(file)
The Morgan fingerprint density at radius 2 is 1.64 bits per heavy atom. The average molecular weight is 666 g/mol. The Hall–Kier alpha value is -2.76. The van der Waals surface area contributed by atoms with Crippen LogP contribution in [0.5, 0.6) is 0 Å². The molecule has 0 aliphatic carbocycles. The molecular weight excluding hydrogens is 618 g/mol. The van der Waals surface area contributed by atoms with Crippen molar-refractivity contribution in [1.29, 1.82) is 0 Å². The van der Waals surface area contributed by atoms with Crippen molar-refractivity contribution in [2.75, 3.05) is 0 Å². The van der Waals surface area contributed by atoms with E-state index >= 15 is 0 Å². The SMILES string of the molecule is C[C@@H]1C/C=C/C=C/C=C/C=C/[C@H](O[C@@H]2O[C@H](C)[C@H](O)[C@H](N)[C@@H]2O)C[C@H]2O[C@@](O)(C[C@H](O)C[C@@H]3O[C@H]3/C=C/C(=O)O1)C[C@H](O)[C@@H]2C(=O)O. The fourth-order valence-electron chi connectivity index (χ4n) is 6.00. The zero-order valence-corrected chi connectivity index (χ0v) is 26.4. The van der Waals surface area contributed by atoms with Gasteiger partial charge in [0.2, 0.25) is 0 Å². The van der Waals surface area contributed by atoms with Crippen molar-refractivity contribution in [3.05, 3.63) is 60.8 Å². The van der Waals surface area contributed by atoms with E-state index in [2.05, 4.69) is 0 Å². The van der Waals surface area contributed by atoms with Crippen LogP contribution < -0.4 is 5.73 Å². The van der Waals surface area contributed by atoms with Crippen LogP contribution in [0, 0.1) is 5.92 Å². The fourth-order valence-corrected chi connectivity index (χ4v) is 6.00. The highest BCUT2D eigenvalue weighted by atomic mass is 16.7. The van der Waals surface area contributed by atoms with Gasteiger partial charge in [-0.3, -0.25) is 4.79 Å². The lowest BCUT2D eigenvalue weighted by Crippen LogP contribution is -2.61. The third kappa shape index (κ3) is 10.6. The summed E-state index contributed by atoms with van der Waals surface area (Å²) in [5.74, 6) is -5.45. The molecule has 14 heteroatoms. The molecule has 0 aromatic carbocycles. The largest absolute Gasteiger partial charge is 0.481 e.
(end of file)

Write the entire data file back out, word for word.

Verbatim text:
The Morgan fingerprint density at radius 2 is 1.64 bits per heavy atom. The average molecular weight is 666 g/mol. The Hall–Kier alpha value is -2.76. The van der Waals surface area contributed by atoms with Crippen LogP contribution in [0.5, 0.6) is 0 Å². The molecule has 0 aliphatic carbocycles. The molecular weight excluding hydrogens is 618 g/mol. The van der Waals surface area contributed by atoms with Crippen molar-refractivity contribution in [1.29, 1.82) is 0 Å². The van der Waals surface area contributed by atoms with Crippen molar-refractivity contribution in [2.75, 3.05) is 0 Å². The van der Waals surface area contributed by atoms with E-state index >= 15 is 0 Å². The SMILES string of the molecule is C[C@@H]1C/C=C/C=C/C=C/C=C/[C@H](O[C@@H]2O[C@H](C)[C@H](O)[C@H](N)[C@@H]2O)C[C@H]2O[C@@](O)(C[C@H](O)C[C@@H]3O[C@H]3/C=C/C(=O)O1)C[C@H](O)[C@@H]2C(=O)O. The fourth-order valence-electron chi connectivity index (χ4n) is 6.00. The zero-order valence-corrected chi connectivity index (χ0v) is 26.4. The van der Waals surface area contributed by atoms with Gasteiger partial charge in [0.2, 0.25) is 0 Å². The van der Waals surface area contributed by atoms with Crippen molar-refractivity contribution in [3.05, 3.63) is 60.8 Å². The van der Waals surface area contributed by atoms with E-state index in [2.05, 4.69) is 0 Å². The van der Waals surface area contributed by atoms with Crippen LogP contribution < -0.4 is 5.73 Å². The van der Waals surface area contributed by atoms with Crippen LogP contribution in [0, 0.1) is 5.92 Å². The fourth-order valence-corrected chi connectivity index (χ4v) is 6.00. The highest BCUT2D eigenvalue weighted by atomic mass is 16.7. The van der Waals surface area contributed by atoms with Gasteiger partial charge in [-0.3, -0.25) is 4.79 Å². The lowest BCUT2D eigenvalue weighted by Crippen LogP contribution is -2.61. The third kappa shape index (κ3) is 10.6. The summed E-state index contributed by atoms with van der Waals surface area (Å²) in [5.74, 6) is -5.45. The molecule has 14 heteroatoms. The molecule has 0 aromatic carbocycles. The largest absolute Gasteiger partial charge is 0.481 e.